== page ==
The Obama administration announced an initiative to make it easier for college students to understand the costs of their education, both immediate and long-term.
Under the program, participating colleges will provide students with more information about their financial aid options, odds of graduation, and estimate their monthly payments on borrowed money after graduation.
All to the good, we believe.
A better understanding of financial options can only help students make better decisions in their 20s that could follow them into their 30s and beyond.
So, why wasn’t this done sooner?
Until recently, college was seen as an unalloyed good bet, cost be damned. In the long run, the lifetime earning power of a four-year degree easily outpaced four years of indebtedness. So, the thinking went, go where you want to go, study want you want to study, and worry about the cost later.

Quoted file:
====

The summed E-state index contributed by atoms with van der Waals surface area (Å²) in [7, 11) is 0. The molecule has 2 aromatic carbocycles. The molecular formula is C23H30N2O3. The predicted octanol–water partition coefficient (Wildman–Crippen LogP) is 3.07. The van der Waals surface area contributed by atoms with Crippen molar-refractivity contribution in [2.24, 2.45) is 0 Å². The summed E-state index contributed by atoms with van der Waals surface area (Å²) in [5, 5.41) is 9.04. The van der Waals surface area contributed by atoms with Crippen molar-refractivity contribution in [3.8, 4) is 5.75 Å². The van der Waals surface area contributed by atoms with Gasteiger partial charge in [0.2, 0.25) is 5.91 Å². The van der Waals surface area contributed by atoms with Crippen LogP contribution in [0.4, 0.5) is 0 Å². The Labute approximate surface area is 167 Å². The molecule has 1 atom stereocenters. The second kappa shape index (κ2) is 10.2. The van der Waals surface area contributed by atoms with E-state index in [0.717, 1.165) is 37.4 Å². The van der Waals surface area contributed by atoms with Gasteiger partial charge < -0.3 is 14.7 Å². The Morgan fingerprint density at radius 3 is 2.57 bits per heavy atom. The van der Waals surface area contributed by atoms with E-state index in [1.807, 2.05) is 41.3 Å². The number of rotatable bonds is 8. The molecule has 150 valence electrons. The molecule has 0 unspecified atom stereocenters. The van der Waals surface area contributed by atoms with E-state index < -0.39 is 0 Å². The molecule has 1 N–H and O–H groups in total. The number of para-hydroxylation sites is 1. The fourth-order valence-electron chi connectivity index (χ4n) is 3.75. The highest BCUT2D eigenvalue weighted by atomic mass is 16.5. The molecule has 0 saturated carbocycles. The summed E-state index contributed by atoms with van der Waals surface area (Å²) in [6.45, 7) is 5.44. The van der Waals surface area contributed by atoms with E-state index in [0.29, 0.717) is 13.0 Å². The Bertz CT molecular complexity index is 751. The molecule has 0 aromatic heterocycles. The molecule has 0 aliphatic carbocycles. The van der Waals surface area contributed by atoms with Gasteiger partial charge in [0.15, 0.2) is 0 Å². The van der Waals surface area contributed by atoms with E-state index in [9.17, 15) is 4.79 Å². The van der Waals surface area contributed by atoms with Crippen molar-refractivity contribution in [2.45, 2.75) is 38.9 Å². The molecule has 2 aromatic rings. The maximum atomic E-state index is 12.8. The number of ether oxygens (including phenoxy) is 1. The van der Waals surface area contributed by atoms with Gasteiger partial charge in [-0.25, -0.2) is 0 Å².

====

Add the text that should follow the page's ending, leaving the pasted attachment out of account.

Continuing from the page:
But education costs have spiraled upward with little regard to the increasing burden on young graduates .
Further, college degrees are no longer much of a guarantee, especially in an economy that is not producing enough jobs, fewer still with good pay and benefits.
So, while we approve of the effort to provide better transparency into the financing options and consequences of university offers to students, no one should be fooled that transparency goes to the heart of the problem. For students to get good value, their educations must be affordable and give them marketable skills for existing jobs.
The Kingston (N.Y.) Daily Freeman (June 14)